High energy comes with high risks

Popular energy drinks contain ingredients that could endanger consumers' health (photo courtesy of Flickr, daniel_jurena).
Popular energy drinks contain ingredients that could endanger consumers' health (photo courtesy of Flickr, daniel_jurena).

George Mason University dining is buzzing about the health risks from energy drinks.

Mason Dining’s Registered Dietitian Lois Durant hosted an event on Feb. 25 discouraging students from over-consuming energy drinks. The event acknowledged the health risks of energy drinks such as Red Bull, 5-hour Energy and Monster for the students who consume them.

Because energy drinks are most popular among young adults, Durant believes it is important to warn Mason students of these health risks.

“Energy drinks are often in the media, [addressing] death [and] heart irregularities, which seems to be on the rise on college campuses,” Durant said.

Energy drinks are offered on campus at the General Store, One-Stop, Second Stop and in vending machines.

In an effort to inform Mason students about health risks of energy drinks, Durant and Kathy Sanchez, a food and nutrition student, set up an educational table at Southside. To engage students, they used their interactive spin wheel, each section of which asked different questions about energy drinks.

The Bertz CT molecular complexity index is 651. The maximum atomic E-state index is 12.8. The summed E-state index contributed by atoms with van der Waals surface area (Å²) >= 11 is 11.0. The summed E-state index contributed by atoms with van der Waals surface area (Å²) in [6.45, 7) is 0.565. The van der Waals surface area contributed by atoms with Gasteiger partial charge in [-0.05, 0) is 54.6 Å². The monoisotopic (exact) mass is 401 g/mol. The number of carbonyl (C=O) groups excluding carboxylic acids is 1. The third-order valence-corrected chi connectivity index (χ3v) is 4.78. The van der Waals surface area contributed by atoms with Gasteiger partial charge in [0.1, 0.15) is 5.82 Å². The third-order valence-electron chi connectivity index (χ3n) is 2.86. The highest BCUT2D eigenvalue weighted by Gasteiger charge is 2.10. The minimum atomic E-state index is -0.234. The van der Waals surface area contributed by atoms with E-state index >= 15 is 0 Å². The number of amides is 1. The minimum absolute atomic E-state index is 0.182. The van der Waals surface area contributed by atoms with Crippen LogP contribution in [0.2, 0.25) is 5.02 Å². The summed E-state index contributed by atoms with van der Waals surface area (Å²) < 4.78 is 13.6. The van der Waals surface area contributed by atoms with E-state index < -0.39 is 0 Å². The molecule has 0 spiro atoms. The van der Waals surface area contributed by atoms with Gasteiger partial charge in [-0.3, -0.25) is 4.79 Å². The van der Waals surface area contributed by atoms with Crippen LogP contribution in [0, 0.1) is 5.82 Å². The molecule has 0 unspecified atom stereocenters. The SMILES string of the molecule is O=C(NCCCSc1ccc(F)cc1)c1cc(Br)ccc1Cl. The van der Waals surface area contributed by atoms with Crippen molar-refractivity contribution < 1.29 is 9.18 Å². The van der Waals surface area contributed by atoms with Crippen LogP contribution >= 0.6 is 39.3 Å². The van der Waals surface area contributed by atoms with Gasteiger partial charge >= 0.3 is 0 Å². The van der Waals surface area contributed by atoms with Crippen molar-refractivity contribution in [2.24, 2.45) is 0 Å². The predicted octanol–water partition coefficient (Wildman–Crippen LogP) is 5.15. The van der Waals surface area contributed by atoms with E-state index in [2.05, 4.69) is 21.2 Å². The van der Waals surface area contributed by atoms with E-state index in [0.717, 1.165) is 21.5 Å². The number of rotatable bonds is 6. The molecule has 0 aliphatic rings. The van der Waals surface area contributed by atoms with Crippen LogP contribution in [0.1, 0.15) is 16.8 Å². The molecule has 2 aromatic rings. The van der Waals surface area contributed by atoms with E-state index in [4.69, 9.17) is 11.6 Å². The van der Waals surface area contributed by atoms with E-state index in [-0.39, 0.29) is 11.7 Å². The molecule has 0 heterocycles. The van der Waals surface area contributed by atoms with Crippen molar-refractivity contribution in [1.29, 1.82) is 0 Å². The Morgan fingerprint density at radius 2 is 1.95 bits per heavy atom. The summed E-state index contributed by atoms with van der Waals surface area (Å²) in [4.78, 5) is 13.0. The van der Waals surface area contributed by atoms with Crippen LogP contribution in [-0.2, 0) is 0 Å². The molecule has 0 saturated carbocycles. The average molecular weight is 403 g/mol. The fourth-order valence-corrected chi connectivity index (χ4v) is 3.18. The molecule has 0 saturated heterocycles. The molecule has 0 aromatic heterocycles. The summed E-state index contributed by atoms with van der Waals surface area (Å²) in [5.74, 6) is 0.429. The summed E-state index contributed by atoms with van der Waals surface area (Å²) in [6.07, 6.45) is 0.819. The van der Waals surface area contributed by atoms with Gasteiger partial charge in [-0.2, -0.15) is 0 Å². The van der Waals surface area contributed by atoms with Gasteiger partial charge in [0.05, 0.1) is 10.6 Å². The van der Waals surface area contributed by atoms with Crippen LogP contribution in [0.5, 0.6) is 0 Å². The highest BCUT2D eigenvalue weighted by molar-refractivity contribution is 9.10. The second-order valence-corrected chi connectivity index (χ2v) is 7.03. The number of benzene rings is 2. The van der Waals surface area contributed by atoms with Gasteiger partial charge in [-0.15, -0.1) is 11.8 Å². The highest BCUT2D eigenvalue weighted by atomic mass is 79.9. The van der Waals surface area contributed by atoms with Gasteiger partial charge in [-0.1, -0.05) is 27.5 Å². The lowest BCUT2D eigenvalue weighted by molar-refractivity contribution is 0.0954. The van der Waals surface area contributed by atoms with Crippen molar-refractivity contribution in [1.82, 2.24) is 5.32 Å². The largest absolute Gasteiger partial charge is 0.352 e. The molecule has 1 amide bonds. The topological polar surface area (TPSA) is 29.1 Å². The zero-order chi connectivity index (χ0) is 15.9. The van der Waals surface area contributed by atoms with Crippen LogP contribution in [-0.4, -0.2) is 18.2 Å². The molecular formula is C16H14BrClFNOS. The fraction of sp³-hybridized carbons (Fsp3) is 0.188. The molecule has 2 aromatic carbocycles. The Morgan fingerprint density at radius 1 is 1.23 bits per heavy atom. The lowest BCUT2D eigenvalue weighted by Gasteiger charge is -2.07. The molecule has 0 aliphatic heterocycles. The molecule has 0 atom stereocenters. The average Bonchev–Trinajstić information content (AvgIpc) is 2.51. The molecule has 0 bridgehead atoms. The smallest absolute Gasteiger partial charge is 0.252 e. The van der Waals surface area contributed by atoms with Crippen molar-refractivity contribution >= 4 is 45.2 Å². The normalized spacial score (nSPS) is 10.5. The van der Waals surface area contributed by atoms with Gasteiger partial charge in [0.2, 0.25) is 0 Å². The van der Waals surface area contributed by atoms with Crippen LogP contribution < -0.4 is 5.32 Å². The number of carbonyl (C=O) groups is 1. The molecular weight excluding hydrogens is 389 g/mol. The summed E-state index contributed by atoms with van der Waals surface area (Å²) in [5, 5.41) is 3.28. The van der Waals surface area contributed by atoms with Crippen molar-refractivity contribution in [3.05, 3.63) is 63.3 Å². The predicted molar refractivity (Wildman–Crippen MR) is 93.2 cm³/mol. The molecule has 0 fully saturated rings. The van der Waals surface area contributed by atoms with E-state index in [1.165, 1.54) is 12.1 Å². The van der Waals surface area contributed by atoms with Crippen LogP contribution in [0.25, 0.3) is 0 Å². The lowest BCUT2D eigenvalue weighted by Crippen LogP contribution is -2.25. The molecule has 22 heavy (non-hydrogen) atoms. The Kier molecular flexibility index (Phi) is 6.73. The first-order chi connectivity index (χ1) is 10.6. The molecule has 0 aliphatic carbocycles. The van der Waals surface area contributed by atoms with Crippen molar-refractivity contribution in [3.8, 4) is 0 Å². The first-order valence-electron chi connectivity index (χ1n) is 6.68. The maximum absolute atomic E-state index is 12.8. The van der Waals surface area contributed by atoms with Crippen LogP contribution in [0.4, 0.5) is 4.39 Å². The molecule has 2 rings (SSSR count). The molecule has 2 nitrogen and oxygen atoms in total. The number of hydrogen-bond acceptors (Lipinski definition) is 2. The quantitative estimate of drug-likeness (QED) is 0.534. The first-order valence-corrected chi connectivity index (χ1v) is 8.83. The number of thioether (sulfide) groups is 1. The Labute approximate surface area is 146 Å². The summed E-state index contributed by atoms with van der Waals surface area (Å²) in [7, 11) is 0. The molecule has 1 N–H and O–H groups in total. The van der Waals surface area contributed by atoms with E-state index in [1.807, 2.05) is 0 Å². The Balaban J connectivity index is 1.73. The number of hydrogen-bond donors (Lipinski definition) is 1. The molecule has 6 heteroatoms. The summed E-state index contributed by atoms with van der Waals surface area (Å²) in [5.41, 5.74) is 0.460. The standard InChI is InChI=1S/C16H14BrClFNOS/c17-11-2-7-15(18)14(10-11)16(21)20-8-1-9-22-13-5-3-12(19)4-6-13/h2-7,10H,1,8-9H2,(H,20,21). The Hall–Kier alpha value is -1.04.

According to one of the spin wheel’s facts, almost one in five students report having heart palpitations after drinking energy drinks. Another fact explained that guarana, a common energy drink ingredient, contains caffeine.

Durant believes students might be surprised to learn that guarana contains caffeine. Most energy drinks already have caffeine as a listed ingredient, guarana, however, supplies more caffeine that is not always acknowledged on the nutrition facts label.

According to Sanchez’s research, another harmful ingredient in energy drinks is taurine. Taurine has the potential to increase the effects of bi-polar disorders. Taurine reacts with the prescription drug Lithium, which can decrease Lithium’s effectiveness and cause temporary mental instability.

In addition to discouraging the abuse of energy drinks, Durant and Sanchez provided healthy suggestions to alternative sources for energy.

Durant and Sanchez recommend regular exercise, 15-20 minute power naps, hydration control and the consumption of natural fructose, found in fresh fruits and protein foods, such as eggs, meat and beans, for extra energy.

Senior Helena Michel believes these alternative energy sources have worked best for her.

“I have found that I have more energy throughout the day when I carry my water bottle with me and drink it throughout the day,” Michel said. “I don’t use energy drinks.”

Although Durant and Sanchez don’t endorse energy drinks, there is a demand for them on campus. Durant hopes providing students with knowledge about energy drinks will, at least, better inform students to make conscious decisions about their intake.

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